The distribution of each of the attributes for aesthetic evaluation studied is broadly similar, but there are still slight differences. This indicates that each attribute is correlated with each other, but also has useful information as a stand-alone attribute.
Distribution of aesthetic evaluation scores
The variance of the scores across subjects is shown for each range of aesthetic evaluation score values. The higher the score, the smaller the variance, indicating that there is a commonality in aesthetic evaluation, i.e., what is considered beautiful, among individuals. On the other hand, the lower aesthetics scores have larger variance, indicating the need to take individual differences into account.
Pearson correlation coefficients between aesthetic evaluation score and each attribute
The table shows that there is a high correlation between the aesthetic evaluation score and the image quality score. There also seems to be a high correlation between the preference for what is depicted (content) and whether or not people feel inclined to share the photo on social media. This indicates that people are more inclined to share photos that they like. On the other hand, the correlation between the two attributes is about 0.5, indicating that there are some commonalities and some differences.
Correlations between subjects' personality traits and each attribute's aesthetic evaluation score
This figure shows which attributes are highly correlated with aesthetic evaluation scores for subjects with different personality traits. It can be seen that subjects with strong neuroticism tendency N react much differently than the other subjects. This indicates that people with strong N tend to overreact to external stimuli and have stronger emotional reactions than others. It also shows that subjects with strong extraversion E tend to focus more on what they see (content) when making aesthetic evaluation decisions.
Relationship between Emotional and Aesthetic Evaluation Scores
The eight emotions (amusement, excitement, contentment, awe, disgust, sadness, fear, and neutral) were divided into three groups: positive (amusement, excitement, contentment), neutral (awe neutral), and negative (disgust, sadness, fear). It was found that images with an aesthetic evaluation score of 2.0 or less (left of the black dotted line l1) often evoked negative emotions, while images with an aesthetic evaluation score of 4.0 or more (right of the black dotted line l2) often evoked positive emotions.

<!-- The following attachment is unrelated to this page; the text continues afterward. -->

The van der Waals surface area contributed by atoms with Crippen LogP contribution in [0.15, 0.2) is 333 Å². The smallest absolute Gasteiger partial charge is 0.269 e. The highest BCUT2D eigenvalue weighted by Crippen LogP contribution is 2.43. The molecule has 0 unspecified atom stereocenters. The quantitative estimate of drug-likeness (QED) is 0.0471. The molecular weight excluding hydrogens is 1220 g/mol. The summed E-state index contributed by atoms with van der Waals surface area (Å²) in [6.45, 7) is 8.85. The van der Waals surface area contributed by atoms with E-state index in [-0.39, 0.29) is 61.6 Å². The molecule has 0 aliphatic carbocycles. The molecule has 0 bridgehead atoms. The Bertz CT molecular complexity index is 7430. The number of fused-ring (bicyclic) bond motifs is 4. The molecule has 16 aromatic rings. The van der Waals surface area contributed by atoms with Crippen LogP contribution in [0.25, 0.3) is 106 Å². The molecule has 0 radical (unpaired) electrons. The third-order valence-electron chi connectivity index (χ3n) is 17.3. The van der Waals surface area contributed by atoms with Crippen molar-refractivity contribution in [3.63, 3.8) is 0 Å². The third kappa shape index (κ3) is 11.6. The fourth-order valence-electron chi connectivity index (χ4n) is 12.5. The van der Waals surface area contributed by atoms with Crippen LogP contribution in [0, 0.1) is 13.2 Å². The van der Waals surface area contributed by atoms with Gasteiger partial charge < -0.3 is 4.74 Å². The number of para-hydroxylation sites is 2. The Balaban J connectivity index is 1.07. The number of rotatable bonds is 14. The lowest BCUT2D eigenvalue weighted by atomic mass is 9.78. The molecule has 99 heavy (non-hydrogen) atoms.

Building predictive models using datasets
Finally, to demonstrate the usefulness of the collected dataset, this study investigated whether the use of subjective attribute data improves the model's aesthetic evaluation prediction performance.
The process of model building is roughly explained as follows: First, a general-purpose model for predicting aesthetic evaluation of images common to many people (GIAA model) is trained, and then fine-tuned to become a model for predicting individual aesthetic evaluation (PIAA model) using data from specific subjects. The process is as follows.
In the experiment, we compared the case in which the subjects' personal information (personality traits, art experience, and photography experience), one of the features of the proposed dataset, was used (Conditional PIAA group) with the case in which it was not (Unconditional PIAA group).
The following table shows the results of the evaluation with the Pearson correlation coefficient (PLCC) and Spearman correlation coefficient (SROCC) between the predictions and the correct answers.
In the Conditional PIAA group and the Unconditional PIAA group, the vertical columns correspond to the differences in the neural network structure used and the subjects' personal information used for conditioning, and the horizontal columns correspond to the differences in the number of times fine tuning was performed on the individual data (without The horizontal columns correspond to the differences in the number of times fine tuning was performed on individual data (without finetune indicates 0 times).
The results show that the performance of predicting an individual's aesthetic evaluation can be improved by fine tuning using that individual's specific data. We also see that performance can be improved by using information on subjective attributes.
In this issue, we introduced a study that proposed a new dataset specialized for individual aesthetics to solve the problem of predicting the aesthetic evaluation of images. Prediction of aesthetic evaluation of images is a technology with various possible applications, such as image recommendation and automatic selection of photos. In particular, personalized services are increasingly required these days, and the research presented here is an important step in this direction.